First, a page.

I'm still getting plenty out of my 1080P display. I've seen 4k, and it does look great, but the graphics quality in video games currently gives us no motivation to move to 4k. I'd rather have a 1080p AMOLED display than a 4K IPS panel.
     
  11. Axle Grease

    Axle Grease TS Member

    Perhaps adaptive-sync would go a long way towards diminishing the nasty effects of low fps on UHD monitors... maybe as low as 25fps. I'm just waiting for someone to write a review on such a setup.

    BTW, I didn't know there was a DisplayPort 1.4. I thought the latest was 1.2a.
     
     
  12. wastedkill

    wastedkill TS Maniac Posts: 1,187   +244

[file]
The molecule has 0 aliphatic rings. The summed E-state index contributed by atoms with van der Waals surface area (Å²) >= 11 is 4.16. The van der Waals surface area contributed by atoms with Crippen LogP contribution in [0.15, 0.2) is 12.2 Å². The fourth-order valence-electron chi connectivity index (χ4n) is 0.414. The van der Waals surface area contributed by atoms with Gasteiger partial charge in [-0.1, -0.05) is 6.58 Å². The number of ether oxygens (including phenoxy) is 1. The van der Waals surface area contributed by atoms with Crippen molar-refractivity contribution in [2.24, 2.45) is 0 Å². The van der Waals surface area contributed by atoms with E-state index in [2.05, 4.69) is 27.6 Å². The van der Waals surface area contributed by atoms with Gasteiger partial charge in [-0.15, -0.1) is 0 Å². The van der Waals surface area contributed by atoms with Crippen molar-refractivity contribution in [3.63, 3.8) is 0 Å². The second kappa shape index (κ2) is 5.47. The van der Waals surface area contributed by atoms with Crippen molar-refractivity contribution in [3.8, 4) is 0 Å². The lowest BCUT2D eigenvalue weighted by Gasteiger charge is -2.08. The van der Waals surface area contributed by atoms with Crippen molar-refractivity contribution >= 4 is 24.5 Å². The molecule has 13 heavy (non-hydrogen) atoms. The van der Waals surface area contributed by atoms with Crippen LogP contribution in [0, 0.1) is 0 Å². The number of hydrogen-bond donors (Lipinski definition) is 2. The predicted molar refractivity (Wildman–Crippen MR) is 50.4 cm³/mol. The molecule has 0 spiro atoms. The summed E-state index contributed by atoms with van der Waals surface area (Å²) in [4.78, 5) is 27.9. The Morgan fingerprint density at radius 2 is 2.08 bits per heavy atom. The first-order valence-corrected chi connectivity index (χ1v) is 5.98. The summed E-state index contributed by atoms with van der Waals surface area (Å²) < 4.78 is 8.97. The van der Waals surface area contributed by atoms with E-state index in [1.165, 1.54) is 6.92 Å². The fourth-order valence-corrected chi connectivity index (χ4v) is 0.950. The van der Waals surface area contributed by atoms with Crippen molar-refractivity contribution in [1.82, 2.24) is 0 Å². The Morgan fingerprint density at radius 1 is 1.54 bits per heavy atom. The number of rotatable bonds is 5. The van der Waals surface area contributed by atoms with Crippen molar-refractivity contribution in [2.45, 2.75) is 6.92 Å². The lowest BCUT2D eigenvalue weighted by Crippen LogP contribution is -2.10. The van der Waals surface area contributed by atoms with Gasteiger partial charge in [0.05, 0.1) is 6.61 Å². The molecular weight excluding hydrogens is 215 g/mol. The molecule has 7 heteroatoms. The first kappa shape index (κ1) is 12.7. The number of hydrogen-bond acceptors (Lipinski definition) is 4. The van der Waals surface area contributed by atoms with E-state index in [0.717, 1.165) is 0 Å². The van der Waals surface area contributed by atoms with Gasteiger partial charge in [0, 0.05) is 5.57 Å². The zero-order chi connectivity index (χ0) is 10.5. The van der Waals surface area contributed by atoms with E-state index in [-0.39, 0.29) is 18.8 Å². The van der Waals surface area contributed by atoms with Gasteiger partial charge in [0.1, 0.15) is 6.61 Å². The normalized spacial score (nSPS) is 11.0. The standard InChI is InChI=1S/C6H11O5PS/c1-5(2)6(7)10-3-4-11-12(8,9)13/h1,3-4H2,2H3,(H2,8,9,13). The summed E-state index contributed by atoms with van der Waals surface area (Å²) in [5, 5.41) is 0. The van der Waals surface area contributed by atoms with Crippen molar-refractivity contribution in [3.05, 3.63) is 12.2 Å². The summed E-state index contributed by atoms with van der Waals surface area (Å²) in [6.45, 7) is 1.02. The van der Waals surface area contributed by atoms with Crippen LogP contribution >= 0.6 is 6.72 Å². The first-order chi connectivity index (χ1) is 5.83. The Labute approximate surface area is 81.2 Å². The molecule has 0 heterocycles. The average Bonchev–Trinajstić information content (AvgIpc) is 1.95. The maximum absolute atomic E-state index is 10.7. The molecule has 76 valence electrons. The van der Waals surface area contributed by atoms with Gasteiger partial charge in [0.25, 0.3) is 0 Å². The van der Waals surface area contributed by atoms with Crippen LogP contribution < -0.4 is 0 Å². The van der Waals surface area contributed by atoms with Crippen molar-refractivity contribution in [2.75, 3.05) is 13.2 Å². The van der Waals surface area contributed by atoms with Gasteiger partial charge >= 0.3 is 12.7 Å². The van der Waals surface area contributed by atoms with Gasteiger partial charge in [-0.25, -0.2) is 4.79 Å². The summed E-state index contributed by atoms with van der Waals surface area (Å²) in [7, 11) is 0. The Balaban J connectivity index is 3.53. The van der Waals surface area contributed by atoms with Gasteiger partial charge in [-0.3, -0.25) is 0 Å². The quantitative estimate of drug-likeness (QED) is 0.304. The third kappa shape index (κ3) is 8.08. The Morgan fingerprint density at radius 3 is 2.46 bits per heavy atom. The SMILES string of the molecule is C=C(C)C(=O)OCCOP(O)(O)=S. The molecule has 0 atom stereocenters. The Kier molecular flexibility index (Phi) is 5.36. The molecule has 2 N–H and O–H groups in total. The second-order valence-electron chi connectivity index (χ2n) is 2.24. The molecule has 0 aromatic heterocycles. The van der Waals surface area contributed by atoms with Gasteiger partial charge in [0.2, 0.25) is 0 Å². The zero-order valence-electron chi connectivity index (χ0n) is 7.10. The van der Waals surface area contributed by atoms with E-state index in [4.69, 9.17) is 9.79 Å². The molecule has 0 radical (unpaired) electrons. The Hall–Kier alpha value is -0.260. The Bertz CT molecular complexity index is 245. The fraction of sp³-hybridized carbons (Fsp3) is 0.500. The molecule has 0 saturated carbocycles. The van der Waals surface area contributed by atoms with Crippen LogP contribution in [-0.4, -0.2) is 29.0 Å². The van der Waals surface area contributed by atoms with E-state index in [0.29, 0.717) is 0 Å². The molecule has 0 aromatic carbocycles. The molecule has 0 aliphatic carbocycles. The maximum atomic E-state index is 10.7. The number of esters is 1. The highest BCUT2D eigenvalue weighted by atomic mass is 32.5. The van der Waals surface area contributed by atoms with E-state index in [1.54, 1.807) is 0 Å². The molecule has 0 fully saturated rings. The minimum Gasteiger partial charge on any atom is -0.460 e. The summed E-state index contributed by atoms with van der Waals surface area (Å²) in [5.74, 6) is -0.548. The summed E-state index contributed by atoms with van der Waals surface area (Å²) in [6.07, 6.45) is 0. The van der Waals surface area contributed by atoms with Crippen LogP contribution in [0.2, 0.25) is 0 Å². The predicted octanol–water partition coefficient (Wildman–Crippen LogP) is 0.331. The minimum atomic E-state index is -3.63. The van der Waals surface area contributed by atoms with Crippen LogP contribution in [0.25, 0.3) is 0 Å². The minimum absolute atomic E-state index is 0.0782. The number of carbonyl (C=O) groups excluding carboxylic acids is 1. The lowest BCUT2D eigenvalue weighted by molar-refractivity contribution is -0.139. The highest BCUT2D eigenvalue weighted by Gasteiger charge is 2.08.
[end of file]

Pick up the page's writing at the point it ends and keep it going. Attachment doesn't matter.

Not just that but with 4k you have more workspace to work with and everything is crystal clear with no jagged edges. Remember when switch from 1080P to 800x600 it was a massive difference! Hence why 4k is here to stay.

    Sure technology might not be here right now but its still playable at 4k if your willing to shell out a few bucks, paying a premium for a chance to use something 99.9% of the world wont be able to try for years to come is worth it tbh.
     
  13. GeforcerFX

    GeforcerFX TS Booster Posts: 331   +49